Unlike previous studies that used human models for cultural-learning experiments with chimpanzees, researchers Victoria Horner, PhD, and Frans B. M. de Waal, PhD, of the Living Links Center at the Yerkes Research Center, and Andrew Whiten, PhD, of the University of St. Andrews, Scotland, applied a unique method that extends the experimental approach to the group
level, focuses on ape-to-ape transmission and uses a two-action methodology. This approach bridges the gap between two conventional research methods: population-level observations on wild apes and one-to-one social learning experiments.
In the study, researchers introduced a naturalistic foraging task into three groups (two experimental and one control) to see if chimpanzees can learn by observation. While unseen by other chimpanzees, researchers taught a high-ranking female from each of the two experimental groups a different way, either Lift or Poke, to retrieve food from a system of tubes called Pan-pipes. Once the two females mastered the task, other chimpanzees within their groups were allowed to watch them perform the new skill over a seven-day period before all group members were allowed to use the tool. According to the researchers, group members gathered around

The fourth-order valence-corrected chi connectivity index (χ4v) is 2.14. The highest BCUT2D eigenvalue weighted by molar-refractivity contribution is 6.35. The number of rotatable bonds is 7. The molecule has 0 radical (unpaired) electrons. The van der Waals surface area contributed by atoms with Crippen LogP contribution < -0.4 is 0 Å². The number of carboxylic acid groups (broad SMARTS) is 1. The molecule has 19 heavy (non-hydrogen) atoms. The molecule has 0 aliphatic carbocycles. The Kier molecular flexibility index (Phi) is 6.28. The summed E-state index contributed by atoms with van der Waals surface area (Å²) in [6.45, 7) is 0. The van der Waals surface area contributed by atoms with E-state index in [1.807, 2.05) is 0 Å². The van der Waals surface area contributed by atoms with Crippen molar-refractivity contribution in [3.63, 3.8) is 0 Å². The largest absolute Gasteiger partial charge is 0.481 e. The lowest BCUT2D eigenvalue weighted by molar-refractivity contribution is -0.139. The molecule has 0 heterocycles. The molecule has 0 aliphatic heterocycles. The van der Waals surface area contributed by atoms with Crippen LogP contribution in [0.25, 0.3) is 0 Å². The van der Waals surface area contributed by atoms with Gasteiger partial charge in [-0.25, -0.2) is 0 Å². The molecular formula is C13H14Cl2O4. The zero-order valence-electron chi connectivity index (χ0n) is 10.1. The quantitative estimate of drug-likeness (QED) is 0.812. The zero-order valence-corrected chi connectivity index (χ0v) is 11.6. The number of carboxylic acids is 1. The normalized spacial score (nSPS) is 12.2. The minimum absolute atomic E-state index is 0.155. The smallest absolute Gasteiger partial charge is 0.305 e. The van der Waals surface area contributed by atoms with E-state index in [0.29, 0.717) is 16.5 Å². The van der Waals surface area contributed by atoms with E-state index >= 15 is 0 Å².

Source:Emory University Health Sciences Center